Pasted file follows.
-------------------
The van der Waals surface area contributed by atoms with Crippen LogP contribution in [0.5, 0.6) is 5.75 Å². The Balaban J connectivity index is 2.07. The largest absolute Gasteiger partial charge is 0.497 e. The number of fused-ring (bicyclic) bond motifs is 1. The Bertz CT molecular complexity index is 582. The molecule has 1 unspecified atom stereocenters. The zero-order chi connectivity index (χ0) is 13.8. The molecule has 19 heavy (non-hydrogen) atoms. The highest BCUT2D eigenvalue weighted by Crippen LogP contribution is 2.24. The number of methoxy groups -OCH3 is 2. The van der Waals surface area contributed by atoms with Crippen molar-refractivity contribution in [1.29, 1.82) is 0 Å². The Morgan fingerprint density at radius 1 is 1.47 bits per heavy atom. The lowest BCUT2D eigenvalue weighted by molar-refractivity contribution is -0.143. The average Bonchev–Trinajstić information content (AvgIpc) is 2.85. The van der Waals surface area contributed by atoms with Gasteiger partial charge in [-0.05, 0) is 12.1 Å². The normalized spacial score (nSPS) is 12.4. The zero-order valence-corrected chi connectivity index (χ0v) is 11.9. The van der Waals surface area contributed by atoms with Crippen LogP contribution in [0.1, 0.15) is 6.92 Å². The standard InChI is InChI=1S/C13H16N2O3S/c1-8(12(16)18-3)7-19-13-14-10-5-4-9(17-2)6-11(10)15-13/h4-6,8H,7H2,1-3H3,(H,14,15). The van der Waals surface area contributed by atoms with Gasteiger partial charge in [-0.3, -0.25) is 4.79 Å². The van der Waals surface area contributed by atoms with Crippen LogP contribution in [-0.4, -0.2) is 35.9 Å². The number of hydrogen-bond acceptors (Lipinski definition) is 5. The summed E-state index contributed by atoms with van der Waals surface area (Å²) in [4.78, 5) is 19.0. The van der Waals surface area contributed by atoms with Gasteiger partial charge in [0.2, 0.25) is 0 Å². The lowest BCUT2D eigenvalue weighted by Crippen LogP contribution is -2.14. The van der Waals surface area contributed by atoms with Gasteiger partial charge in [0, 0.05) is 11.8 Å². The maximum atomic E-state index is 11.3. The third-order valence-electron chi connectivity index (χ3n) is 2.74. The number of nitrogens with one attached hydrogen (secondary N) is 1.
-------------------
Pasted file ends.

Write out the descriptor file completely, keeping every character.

The van der Waals surface area contributed by atoms with Crippen LogP contribution in [0.5, 0.6) is 5.75 Å². The Balaban J connectivity index is 2.07. The largest absolute Gasteiger partial charge is 0.497 e. The number of fused-ring (bicyclic) bond motifs is 1. The Bertz CT molecular complexity index is 582. The molecule has 1 unspecified atom stereocenters. The zero-order chi connectivity index (χ0) is 13.8. The molecule has 19 heavy (non-hydrogen) atoms. The highest BCUT2D eigenvalue weighted by Crippen LogP contribution is 2.24. The number of methoxy groups -OCH3 is 2. The van der Waals surface area contributed by atoms with Crippen molar-refractivity contribution in [1.29, 1.82) is 0 Å². The Morgan fingerprint density at radius 1 is 1.47 bits per heavy atom. The lowest BCUT2D eigenvalue weighted by molar-refractivity contribution is -0.143. The average Bonchev–Trinajstić information content (AvgIpc) is 2.85. The van der Waals surface area contributed by atoms with Gasteiger partial charge in [-0.05, 0) is 12.1 Å². The normalized spacial score (nSPS) is 12.4. The zero-order valence-corrected chi connectivity index (χ0v) is 11.9. The van der Waals surface area contributed by atoms with Crippen LogP contribution in [0.1, 0.15) is 6.92 Å². The standard InChI is InChI=1S/C13H16N2O3S/c1-8(12(16)18-3)7-19-13-14-10-5-4-9(17-2)6-11(10)15-13/h4-6,8H,7H2,1-3H3,(H,14,15). The van der Waals surface area contributed by atoms with Gasteiger partial charge in [-0.3, -0.25) is 4.79 Å². The van der Waals surface area contributed by atoms with Crippen LogP contribution in [-0.4, -0.2) is 35.9 Å². The number of hydrogen-bond acceptors (Lipinski definition) is 5. The summed E-state index contributed by atoms with van der Waals surface area (Å²) in [4.78, 5) is 19.0. The van der Waals surface area contributed by atoms with Gasteiger partial charge in [0.2, 0.25) is 0 Å². The lowest BCUT2D eigenvalue weighted by Crippen LogP contribution is -2.14. The van der Waals surface area contributed by atoms with Gasteiger partial charge in [0, 0.05) is 11.8 Å². The maximum atomic E-state index is 11.3. The third-order valence-electron chi connectivity index (χ3n) is 2.74. The number of nitrogens with one attached hydrogen (secondary N) is 1.